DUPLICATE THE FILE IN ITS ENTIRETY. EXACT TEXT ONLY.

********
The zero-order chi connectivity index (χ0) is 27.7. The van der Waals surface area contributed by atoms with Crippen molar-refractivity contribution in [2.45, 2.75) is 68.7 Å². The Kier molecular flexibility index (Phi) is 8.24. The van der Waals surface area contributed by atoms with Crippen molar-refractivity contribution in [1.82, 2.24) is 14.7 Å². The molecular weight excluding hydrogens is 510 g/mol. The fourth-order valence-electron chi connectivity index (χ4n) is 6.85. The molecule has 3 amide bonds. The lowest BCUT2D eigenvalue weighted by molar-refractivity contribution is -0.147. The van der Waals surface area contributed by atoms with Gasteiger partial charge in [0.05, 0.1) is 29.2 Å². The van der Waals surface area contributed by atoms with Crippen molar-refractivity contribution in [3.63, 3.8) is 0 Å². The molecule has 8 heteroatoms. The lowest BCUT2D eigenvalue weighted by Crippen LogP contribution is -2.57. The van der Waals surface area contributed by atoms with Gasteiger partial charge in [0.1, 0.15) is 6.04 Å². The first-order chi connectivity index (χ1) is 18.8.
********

The zero-order chi connectivity index (χ0) is 27.7. The van der Waals surface area contributed by atoms with Crippen molar-refractivity contribution in [2.45, 2.75) is 68.7 Å². The Kier molecular flexibility index (Phi) is 8.24. The van der Waals surface area contributed by atoms with Crippen molar-refractivity contribution in [1.82, 2.24) is 14.7 Å². The molecular weight excluding hydrogens is 510 g/mol. The fourth-order valence-electron chi connectivity index (χ4n) is 6.85. The molecule has 3 amide bonds. The lowest BCUT2D eigenvalue weighted by molar-refractivity contribution is -0.147. The van der Waals surface area contributed by atoms with Gasteiger partial charge in [0.05, 0.1) is 29.2 Å². The van der Waals surface area contributed by atoms with Crippen molar-refractivity contribution in [3.63, 3.8) is 0 Å². The molecule has 8 heteroatoms. The lowest BCUT2D eigenvalue weighted by Crippen LogP contribution is -2.57. The van der Waals surface area contributed by atoms with Gasteiger partial charge in [0.1, 0.15) is 6.04 Å². The first-order chi connectivity index (χ1) is 18.8.